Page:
Saturday, 18 January 2020

‘The endless task of
finding your true home
within your life’

Richard Ayoade asks whether home is where your ‘very great grandparents’ were born?

Patrick Comerford

I cannot remember when I created my Instagram profile. But I noticed on it this morning that I describe myself as ‘living in Askeaton but equally at home in Dublin, Wexford, Lichfield, Rethymnon or Cambridge.’

I have been in Askeaton almost three years now, having been introduced liturgically to the Rathkeale and Kilnaughtin Group of Parishes parish on Friday 20 January 2017, and certainly the rectory is beginning to feel like home.

But where are you from?

In the latest television advertisement in HSBC’s ‘Home to so much more’ campaign, the English comedian Richard Ayoade, who has a Nigerian father and a Norwegian mother, admits the question ‘Where you are from?’ is a tricky one.

Is it where you were born, where your parents were born, where your ‘very great grandparents’ were born? Is the answer on your passport, where you grew up, or could it be where you found yourself?

Perhaps the question is not so much where are you from, but where do you feel at home?

And, he concludes, ‘We are not an island. We are home to so much more.’

The question is socially important in a Britain that is turning in on itself. But these are questions I have often asked myself too.

Where do you think you are from?

How you answer these questions, actually, depends on where you are from.

I made my first home on my own on High Street in Wexford in the mid-1970s (Photograph: Patrick Comerford, 2019)

In Ireland, when you ask someone where he is from, the answer can tell you who they want to win the next All-Ireland hurling or football final rather than where they were born.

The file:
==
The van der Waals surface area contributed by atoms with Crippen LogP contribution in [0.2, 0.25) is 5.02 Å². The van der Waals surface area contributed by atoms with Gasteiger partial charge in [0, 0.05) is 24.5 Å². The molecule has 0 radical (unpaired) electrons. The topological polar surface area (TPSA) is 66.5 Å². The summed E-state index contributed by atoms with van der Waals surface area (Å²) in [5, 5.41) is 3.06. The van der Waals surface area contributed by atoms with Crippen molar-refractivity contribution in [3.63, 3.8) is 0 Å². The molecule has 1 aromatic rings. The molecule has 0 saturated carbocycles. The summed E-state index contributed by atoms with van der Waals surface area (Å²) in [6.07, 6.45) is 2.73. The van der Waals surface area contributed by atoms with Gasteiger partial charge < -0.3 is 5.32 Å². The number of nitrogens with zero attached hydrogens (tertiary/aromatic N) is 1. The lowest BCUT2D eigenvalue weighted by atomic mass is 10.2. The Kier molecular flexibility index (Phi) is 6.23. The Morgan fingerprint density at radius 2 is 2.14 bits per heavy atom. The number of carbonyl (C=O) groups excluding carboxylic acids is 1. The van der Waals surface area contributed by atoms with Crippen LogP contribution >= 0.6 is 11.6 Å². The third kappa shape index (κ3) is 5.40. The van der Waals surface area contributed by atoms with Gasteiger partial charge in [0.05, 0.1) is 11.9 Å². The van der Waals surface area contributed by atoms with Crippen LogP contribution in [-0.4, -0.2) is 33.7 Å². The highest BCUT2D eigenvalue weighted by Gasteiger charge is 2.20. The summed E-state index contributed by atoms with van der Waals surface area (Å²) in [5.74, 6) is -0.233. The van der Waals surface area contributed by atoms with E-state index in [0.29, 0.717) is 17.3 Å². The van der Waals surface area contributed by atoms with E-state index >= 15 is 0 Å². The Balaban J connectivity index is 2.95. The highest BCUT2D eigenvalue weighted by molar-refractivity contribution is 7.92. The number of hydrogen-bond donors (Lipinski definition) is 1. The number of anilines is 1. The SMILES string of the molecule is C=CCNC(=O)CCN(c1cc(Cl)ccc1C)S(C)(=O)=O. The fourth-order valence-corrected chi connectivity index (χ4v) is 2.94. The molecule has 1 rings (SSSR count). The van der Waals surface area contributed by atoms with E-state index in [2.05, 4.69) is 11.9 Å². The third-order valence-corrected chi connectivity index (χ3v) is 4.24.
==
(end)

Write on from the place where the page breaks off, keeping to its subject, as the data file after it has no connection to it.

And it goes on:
When I posted about Drogheda this morning, recalling my schooldays and long Saturday afternoons, a Facebook friend replied, ‘I am fond of Drogheda too … Even though I am from Co Cavan, I was born in the hospital in Drogheda.’

So, being born somewhere does not mean you are from there, in Irish eyes.

Most of the Meath county team players were probably born in the Rotunda Hospital, or in a hospital in Drogheda, as were their supporters. For that matter, many south-side Dubliners born in the Rotunda would take offence if they were introduced as ‘north-siders.’

I was born in Dublin, on Rathfarnham Road, between a synagogue and a laundry. But I have a passing interest in hurling – my main sporting interests are rugby, cricket and having television seats for soccer matches – and I am disappointed whenever Wexford fails to reach the All-Ireland hurling semi-finals.

I spent part of my childhood on my grandmother’s farm in Co Waterford, and I have returned to Cappoquin and Lismore a few times in recent years. But instead, I still make a mental check on Sunday afternoons where the Wexford county sides are playing, rather than Waterford.

Is home where you went to school? I certainly have fond memories of Gormanston and Drogheda, and more recently I have enjoyed being in Cambridge year after year. But I can hardly identfy them as home.

My parents first lived in Bray after they got married, and over his lifetime my father lived in Rathmines, Portrane, Terenure, Harold’s Cross and Rathfarnham. But I never felt I was from any one of these places either. When I was still a young adult I went to live in Wexford and to work for the Wexford People. My father’s family was from Wexford, I felt at home instantly, and that feeling has never left me.